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Terrorism is a global problem, not a Muslim one

Contrary to popular perceptions, the problem of terrorism is far greater than a Muslim one and touches every nation and age

Today, countries across the world are being terrorised and ravaged by extremism; both territory and minds conquered by a militant and ideological crusade. Right or wrong, the mere mention of the word “terrorism” conjures up images of bearded Muslim men - kalashnikovs in hand - intent on eradicating any thought, person or object which runs contrary to their narrow fundamentalist ideology.

Yet, despite the extensive legal and political debates, spanning decades, the question still remains: ''What is terrorism?'' With no common international legal definition, on what grounds do countries establish and pursue a terrorist entity? And could this void in definition provide a smokescreen for governments to orchestrate state sponsored terrorism by clamping down on legitimate political movements - both domestic and foreign?

“It is not only individual agencies within the same governmental apparatus that cannot agree on a single definition of terrorism. Experts and other long-established scholars in the field are equally incapable of reaching a consensus,” concludes Professor Bruce Hoffman, Director of the Centre for Security Studies at Georgetown University. 

Anecdotally, there is no doubt in the minds of many as to the nature and the perpetrators of terrorism. Following the tragic murder of nearly 3,000 people on US soil in 2001, the then US President, George Bush, declared the infamous ‘war on terror’ to a joint session of Congress and to the American people. ''Our war on terror begins with al Qaeda, but it does not end there. It will not end until every terrorist group of global reach has been found, stopped and defeated,'' Bush announced.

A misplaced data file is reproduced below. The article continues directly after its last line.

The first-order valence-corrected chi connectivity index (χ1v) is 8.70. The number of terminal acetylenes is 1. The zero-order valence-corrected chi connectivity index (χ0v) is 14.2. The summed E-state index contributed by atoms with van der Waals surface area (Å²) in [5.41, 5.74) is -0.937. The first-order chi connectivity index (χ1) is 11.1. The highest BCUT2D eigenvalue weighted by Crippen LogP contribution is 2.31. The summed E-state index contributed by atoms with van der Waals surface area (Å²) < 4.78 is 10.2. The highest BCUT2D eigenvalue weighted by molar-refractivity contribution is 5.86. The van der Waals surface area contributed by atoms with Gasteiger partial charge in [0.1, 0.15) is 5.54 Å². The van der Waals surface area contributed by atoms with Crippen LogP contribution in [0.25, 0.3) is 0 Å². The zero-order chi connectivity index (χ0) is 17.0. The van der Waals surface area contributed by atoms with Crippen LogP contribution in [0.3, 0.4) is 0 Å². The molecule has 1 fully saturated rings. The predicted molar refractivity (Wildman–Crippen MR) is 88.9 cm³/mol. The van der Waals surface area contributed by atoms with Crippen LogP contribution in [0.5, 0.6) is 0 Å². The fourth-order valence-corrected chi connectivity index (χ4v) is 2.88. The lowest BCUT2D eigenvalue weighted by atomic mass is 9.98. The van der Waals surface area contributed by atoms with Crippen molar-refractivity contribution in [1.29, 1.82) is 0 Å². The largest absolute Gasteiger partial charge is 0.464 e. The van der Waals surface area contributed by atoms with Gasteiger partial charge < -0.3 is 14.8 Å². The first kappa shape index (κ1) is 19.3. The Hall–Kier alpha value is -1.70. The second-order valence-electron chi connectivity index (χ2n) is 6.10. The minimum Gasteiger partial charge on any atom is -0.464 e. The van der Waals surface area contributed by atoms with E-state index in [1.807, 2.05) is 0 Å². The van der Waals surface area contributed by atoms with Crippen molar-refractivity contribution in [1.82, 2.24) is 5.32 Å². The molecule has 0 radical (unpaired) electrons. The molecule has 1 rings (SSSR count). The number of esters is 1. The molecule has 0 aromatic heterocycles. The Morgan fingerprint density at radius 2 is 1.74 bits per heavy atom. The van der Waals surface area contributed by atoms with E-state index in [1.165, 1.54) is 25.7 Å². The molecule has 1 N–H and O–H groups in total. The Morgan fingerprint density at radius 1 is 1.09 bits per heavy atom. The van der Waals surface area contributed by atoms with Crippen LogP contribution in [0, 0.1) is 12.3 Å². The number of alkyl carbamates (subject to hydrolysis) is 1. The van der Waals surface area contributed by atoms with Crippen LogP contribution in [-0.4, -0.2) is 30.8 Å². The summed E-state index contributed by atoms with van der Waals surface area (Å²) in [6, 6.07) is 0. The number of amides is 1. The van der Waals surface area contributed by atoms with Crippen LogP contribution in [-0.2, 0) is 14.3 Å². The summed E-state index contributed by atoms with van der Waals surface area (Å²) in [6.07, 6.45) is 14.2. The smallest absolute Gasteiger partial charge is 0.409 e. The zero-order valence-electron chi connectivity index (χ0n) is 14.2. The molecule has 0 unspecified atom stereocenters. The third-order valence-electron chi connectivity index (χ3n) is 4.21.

Emile Lahoud, the then President of Lebanon, rightly pointed out that, ''It is not enough to declare war on what one deems terrorism without giving a precise and exact definition''. Lahoud perhaps missed that Bush was quite explicit in his synonymous use of the terms ‘terrorism’ and ‘Muslim terrorists’.
And let us be frank about this, many will look back at Bush’s speech as simply an acknowledgement of the truth; Muslim extremism is the problem. Even today we find his sentiments echoed across the global media, perpetuated by images of savages beheading kind-hearted western aid workers and journalists in Syria and in Iraq. 

(Yesterday: Congress points at Qatar as sponsor of terrorism. Today: Qatar expels Muslim brotherhood leaders. Conclusion: MB is terrorist.)

While terrorism is a broad and complex topic, modern discussions are almost exclusively limited to insurgency terrorism - where ideological groups, such as Al-Qaeda, take up arms and rise against various domestic and foreign political actors. However, little mainstream discussion surrounds state sponsored terrorism, which refers to states or regimes that coerce, rather than to protect, the masses through force and fear. The general lack of popular interest in this area is odd given that it is the oldest and most costly form of terrorism.

The impact of state sponsored terrorism is unparalleled. In their book “Global Terrorism”, James Lutz and Brenda Lutz list the following examples of state sponsored terrorism:

East Timor (1975 - 1993), over 200,000 people killed

Guatemala (1965 - 1995), 200,000 people killed

El Salvador (1979 - 1992), 70,000 people killed

Iraq (1980 - 1990), 200,000 people killed

Algeria (1992 - until present), 100,000 people killed

(Former) Yugoslavia (1991 - 1995), 110,000 people killed

Chechnya (1994 - 2004), 100,000 people killed

Chile (1973 - 1985), 20,000 people killed

Argentina (1976 - 1982), 11,000 people killed